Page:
Graphic of a drip next to text reading Ocrelizumab

NICE approves ocrelizumab for early primary progressive MS

Today the National Institute for Health and Care Excellence (NICE) has approved ocrelizumab as the first treatment on the NHS for adults with early primary progressive MS.

We expect NICE to issue final guidance on its prescription in mid-June. NHS England then has 90 days to make treatment available. The drug should be available to people living in England by September 2019.

Ocrelizumab is already available on the NHS as a treatment for people with relapsing remitting MS.

How did we get here?

In September 2018, NICE initially decided not to approve ocrelizumab for use on the NHS for early primary progressive MS, as it was considered too expensive for its benefits.

In response, we launched a campaign calling on NICE, NHS England and the drug manufacturer Roche, to find a deal to allow access to the drug on the NHS.

21,000 of you signed our petition, calling for a deal to be found. And thousands of you called on your MP to urge NICE, NHS England and Roche to find a way forward.

Today’s announcement means the first disease modifying treatment (DMT) for early primary progressive MS will be available on the NHS in England in a few months’ time.

Who will be able to access ocrelizumab?

Ocrelizumab has been approved for people living with early primary progressive MS. Early primary progressive MS is defined by:

  • MRI scans that identify inflammation or new or enlarging lesions - doctors will sometimes refer to this as ‘active’ disease
  • evidence of level of disability or an ‘EDSS’ score of more than 5.0 and living with primary progressive MS for less than 15 years or
  • an EDSS score of 5.0 or less and living with primary progressive MS for less than 10 years.

Read more about who'll be able to access ocrelizumab

There’s no age limit on accessing ocrelizumab for primary progressive MS.

Defining early primary progressive MS depends on the person's level of disability which is assessed using the Expanded Disability Status Scale (EDSS). EDSS is a method of quantifying disability in multiple sclerosis and monitoring changes in the level of disability over time. Scoring is based on an examination by a neurologist.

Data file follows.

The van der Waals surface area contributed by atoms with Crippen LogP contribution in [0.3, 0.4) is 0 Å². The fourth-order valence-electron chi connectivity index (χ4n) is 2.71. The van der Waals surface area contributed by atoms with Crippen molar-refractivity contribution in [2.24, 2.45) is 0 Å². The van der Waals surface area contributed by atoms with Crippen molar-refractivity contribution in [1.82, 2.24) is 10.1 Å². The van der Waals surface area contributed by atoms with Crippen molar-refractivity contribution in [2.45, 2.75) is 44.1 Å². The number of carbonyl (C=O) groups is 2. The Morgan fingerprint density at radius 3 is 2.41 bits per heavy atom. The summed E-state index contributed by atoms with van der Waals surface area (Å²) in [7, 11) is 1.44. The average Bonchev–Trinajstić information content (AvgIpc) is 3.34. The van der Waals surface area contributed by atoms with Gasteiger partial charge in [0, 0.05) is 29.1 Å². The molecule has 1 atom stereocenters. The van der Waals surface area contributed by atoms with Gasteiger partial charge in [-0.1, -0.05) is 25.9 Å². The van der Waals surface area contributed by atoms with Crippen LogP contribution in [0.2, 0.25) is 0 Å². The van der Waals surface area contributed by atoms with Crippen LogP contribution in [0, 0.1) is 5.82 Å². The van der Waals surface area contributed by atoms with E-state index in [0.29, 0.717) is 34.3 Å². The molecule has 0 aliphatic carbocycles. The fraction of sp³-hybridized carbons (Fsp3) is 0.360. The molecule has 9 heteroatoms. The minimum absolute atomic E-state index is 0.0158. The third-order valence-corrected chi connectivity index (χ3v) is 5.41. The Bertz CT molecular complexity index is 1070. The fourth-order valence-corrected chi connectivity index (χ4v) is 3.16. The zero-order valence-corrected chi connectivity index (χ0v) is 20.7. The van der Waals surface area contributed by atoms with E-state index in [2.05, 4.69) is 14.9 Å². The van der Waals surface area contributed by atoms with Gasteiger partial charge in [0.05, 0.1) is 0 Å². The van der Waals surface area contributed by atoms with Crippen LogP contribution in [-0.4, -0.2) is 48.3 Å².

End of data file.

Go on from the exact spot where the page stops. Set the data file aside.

Find out more about the EDSS scale

What about Scotland, Wales and Northern Ireland?

NICE is the body responsible for approving medicines for use in the NHS in England so the announcement applies only to England. However, we’re hopeful that we’ll see access to ocrelizumab for people with early primary progressive MS across the UK this year.

While not legally binding, NICE’s rulings act as an instruction to Welsh and Northern Ireland authorities to consider the drug for use in the NHS in their respective nations. The next step will be for governments in both nations to consider the ruling, including whether and how to implement it.  

Roche have said they’ll be submitting ocrelizumab for primary progressive MS to the Scottish equivalent to NICE, the Scottish Medicines Consortium, in the near future. The drug company has said they're hopeful ocrelizumab will be available to people in Scotland with early, inflammatory PPMS in late 2019 or early 2020.

We’ll continue to work across all nations to ensure ocrelizumab is made available to all those across the UK who could benefit.

A landmark moment for the MS community

Genevieve Edwards, Director of External Affairs at the MS Society, said: “This is a landmark moment and an incredible victory for the more than 21,000 of us who helped overturn this result. We now want to see everyone who could benefit from ocrelizumab being able to access it, with increased support for MS services to make sure this happens.

“Right now however there isn’t enough evidence to show ocrelizumab can work for everyone, and we know the restrictions will be a massive blow for those who still don’t have any options. We’re driving research to find more and better treatments, and calling for drug trials to more fully address the needs of everyone with MS, until the day we are able to stop it in its tracks.”

Read more about ocrelizumab